(The Center Square) — Pennsylvania’s financial future could get complicated as one group warns of an approaching budget deficit.

During a Wednesday preview of Gov. Shapiro’s budget, the Commonwealth Foundation predicted that state overspending has created a structural deficit in the budget.

“We don't have a surplus, we have a deficit,” Commonwealth Vice President Nathan Benefield said. “There’s a $1.1 billion deficit this year…worse yet is the outlook in the future. If we don’t right the ship by 2026, it will require tax hikes with current spending growth.”

Benefield noted that the Independent Fiscal Office predicts a $4 billion deficit that will drain the general fund balance by 2026.

Pulling data from the IFO’s five-year budget outlook, Commonwealth estimated that a $624 million budget deficit in 2023-24 would grow to $3.3 billion by 2026-27 and $4 billion by 2028-29.

A major driver of that deficit, the foundation argued, was Medicaid spending growing faster than revenues.

“It’s more complicated because it’s funded by state and federal governments,” said Elizabeth Stelle, director of policy analysis for the Commonwealth Foundation. “That structure creates incentives for the state to spend more regardless of what the needs of the state might be.”

Over the next five years, she noted, state revenues are expected to grow by about 12%, but medical assistance is expected to grow by 20% and spending on long-term living by 34%.

“We have a major issue when we have a program growing three times as fast as revenue in the next five years,” Stelle said. “That is also politically very challenging because we have made a commitment to our senior citizens in this program.”

Further complicating matters is that federal funding for Medicaid will drop in 2024, leaving Pennsylvania with more responsibility to cover costs.

“Things are not in crisis today, but will be very soon a crisis,” Stelle said. 18m “It’s not something to fix in one year; they’re going to be long-term transitions … If we don't begin to address the Medicaid program and the rate of growth there, we’re not going to have the resources we need for any other parts of the budget.”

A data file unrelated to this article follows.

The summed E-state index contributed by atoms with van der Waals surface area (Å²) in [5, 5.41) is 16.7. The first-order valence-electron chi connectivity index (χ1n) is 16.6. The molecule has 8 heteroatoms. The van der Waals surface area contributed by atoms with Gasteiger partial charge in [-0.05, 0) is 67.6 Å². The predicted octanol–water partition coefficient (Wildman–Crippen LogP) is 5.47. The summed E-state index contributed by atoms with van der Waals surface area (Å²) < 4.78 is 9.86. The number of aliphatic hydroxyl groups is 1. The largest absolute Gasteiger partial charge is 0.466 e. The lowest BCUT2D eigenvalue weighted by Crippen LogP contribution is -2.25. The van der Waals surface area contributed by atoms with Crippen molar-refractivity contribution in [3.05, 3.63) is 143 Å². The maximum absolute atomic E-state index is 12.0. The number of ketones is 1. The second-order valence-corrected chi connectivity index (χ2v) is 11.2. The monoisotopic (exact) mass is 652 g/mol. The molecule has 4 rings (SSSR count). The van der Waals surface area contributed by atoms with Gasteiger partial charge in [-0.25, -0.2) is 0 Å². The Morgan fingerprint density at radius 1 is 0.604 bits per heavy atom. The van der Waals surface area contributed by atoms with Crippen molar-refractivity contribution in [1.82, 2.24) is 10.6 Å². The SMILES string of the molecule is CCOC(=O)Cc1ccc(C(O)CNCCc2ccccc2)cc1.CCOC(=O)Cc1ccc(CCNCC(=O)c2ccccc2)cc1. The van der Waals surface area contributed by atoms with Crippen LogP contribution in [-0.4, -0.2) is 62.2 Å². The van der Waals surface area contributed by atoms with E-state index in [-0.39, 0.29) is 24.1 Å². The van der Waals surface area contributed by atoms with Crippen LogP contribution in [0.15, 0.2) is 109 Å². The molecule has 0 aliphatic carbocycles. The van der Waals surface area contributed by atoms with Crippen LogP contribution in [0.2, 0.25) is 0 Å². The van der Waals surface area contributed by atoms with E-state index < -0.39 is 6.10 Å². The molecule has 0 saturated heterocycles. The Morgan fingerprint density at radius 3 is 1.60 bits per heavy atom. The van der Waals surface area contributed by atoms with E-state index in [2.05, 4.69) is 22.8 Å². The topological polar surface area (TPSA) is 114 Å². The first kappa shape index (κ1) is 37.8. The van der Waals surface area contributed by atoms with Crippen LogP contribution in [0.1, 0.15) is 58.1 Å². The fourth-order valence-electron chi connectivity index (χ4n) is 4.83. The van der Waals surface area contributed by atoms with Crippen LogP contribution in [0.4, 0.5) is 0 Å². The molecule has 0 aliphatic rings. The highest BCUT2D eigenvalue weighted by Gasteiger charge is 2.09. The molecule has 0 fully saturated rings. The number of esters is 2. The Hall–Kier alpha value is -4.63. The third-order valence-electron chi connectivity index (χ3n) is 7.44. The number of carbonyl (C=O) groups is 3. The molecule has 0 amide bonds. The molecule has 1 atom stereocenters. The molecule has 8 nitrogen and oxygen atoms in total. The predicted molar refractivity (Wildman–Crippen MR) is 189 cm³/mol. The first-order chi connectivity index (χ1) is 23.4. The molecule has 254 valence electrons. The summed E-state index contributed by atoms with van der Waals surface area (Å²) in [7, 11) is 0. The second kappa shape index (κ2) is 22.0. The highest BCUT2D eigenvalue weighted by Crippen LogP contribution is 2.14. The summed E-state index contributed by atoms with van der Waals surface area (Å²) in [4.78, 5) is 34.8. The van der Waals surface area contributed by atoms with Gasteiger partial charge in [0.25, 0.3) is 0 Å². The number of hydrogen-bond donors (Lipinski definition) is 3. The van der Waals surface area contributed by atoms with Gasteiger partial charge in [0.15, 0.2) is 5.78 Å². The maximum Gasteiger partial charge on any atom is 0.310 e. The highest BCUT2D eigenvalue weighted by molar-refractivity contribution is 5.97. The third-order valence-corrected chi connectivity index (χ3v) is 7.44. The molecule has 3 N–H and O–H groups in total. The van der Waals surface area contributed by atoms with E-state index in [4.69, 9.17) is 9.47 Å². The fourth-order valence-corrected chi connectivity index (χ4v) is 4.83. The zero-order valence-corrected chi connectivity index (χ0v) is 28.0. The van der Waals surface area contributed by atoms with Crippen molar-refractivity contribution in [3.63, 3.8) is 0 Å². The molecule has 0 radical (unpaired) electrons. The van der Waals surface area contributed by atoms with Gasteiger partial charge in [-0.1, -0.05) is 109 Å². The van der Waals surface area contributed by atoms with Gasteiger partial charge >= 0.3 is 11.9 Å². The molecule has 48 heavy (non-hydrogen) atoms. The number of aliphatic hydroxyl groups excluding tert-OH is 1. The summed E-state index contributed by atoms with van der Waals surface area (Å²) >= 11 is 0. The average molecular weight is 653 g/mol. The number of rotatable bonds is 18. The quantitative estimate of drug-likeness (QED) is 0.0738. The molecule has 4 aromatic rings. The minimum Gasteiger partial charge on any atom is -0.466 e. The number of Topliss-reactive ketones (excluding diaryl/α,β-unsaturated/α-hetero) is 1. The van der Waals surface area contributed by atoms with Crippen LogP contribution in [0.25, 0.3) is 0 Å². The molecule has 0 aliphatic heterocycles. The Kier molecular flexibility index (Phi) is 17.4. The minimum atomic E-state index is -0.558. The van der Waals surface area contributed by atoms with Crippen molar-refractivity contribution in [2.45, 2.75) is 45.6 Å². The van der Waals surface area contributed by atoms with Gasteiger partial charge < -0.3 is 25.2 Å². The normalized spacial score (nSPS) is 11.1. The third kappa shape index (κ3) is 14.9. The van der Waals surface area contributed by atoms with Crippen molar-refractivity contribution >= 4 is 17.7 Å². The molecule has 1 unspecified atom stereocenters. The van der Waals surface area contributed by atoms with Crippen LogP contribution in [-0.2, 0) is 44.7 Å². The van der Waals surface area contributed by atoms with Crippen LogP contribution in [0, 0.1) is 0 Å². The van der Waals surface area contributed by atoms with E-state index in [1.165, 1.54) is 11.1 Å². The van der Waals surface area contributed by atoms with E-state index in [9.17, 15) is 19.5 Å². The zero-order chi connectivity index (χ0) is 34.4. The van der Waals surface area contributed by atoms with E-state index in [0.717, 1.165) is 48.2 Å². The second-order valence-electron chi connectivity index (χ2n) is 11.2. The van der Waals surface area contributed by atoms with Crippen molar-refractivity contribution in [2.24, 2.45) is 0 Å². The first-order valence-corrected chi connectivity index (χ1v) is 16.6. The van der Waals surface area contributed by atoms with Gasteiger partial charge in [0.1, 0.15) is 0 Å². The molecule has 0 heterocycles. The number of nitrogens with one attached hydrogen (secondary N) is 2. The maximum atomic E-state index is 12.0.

Commonwealth was also critical of calls for boosting education spending, pointing to long-term trends.

“Pennsylvania spends $22,000 per student in 2021-22 year, one of the highest in the country,” Benefield said.

Since 2014, state support for education has increased by $5.4 billion (a 54% increase), according to data from the Pennsylvania Department of Education. School district reserve funds have also grown from $3.4 billion in 2014 to almost $6 billion in 2022, Benefield noted.

Instead, he advocated for expansion school choice and a scholarship fund for charter and private schools.

“We are looking to see what he proposes in this budget for school choice,” Benefield said.

The foundation also advocated for more business reforms in Shapiro’s budget proposal.

“Pennsylvania has long been a laggard in economic competitiveness,” Benefield said. “We’re looking for proposals to remove the regulatory burden.”

Benefield and Stelle pointed to the energy sector as an area that needed fewer roadblocks on growth.

“The biggest thing that the state government could do is to take down the government barriers that exist,” Stelle said. “Let’s remove the obstacles we currently have in place.”

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